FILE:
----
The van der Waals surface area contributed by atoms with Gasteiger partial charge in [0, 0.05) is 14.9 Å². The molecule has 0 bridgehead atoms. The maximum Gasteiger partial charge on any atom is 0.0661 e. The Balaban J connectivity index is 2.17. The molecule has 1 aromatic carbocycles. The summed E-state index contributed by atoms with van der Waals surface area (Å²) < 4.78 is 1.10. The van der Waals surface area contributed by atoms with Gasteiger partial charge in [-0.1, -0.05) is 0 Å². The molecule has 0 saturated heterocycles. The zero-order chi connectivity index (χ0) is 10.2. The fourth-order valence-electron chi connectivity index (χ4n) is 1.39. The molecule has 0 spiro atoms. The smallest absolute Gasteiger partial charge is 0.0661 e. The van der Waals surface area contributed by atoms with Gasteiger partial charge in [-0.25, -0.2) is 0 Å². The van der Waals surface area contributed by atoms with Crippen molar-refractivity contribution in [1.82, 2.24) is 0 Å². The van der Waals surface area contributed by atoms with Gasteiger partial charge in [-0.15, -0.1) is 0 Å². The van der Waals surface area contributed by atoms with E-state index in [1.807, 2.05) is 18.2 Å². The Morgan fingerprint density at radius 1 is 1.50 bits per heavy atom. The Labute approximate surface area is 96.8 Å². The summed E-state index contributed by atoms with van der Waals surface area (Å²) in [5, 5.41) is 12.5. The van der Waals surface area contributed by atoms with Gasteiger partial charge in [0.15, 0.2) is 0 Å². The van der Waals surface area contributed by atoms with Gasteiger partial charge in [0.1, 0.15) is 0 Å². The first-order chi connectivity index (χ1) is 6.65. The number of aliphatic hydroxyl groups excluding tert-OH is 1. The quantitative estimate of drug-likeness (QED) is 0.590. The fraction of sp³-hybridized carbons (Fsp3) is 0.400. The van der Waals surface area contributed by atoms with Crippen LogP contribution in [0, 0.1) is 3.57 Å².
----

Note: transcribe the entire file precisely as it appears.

The van der Waals surface area contributed by atoms with Gasteiger partial charge in [0, 0.05) is 14.9 Å². The molecule has 0 bridgehead atoms. The maximum Gasteiger partial charge on any atom is 0.0661 e. The Balaban J connectivity index is 2.17. The molecule has 1 aromatic carbocycles. The summed E-state index contributed by atoms with van der Waals surface area (Å²) < 4.78 is 1.10. The van der Waals surface area contributed by atoms with Gasteiger partial charge in [-0.1, -0.05) is 0 Å². The molecule has 0 saturated heterocycles. The zero-order chi connectivity index (χ0) is 10.2. The fourth-order valence-electron chi connectivity index (χ4n) is 1.39. The molecule has 0 spiro atoms. The smallest absolute Gasteiger partial charge is 0.0661 e. The van der Waals surface area contributed by atoms with Gasteiger partial charge in [-0.25, -0.2) is 0 Å². The van der Waals surface area contributed by atoms with Crippen molar-refractivity contribution in [1.82, 2.24) is 0 Å². The van der Waals surface area contributed by atoms with Gasteiger partial charge in [-0.15, -0.1) is 0 Å². The van der Waals surface area contributed by atoms with E-state index in [1.807, 2.05) is 18.2 Å². The Morgan fingerprint density at radius 1 is 1.50 bits per heavy atom. The Labute approximate surface area is 96.8 Å². The summed E-state index contributed by atoms with van der Waals surface area (Å²) in [5, 5.41) is 12.5. The van der Waals surface area contributed by atoms with Gasteiger partial charge in [0.15, 0.2) is 0 Å². The van der Waals surface area contributed by atoms with Gasteiger partial charge in [0.1, 0.15) is 0 Å². The first-order chi connectivity index (χ1) is 6.65. The number of aliphatic hydroxyl groups excluding tert-OH is 1. The quantitative estimate of drug-likeness (QED) is 0.590. The fraction of sp³-hybridized carbons (Fsp3) is 0.400. The van der Waals surface area contributed by atoms with Crippen LogP contribution in [0, 0.1) is 3.57 Å².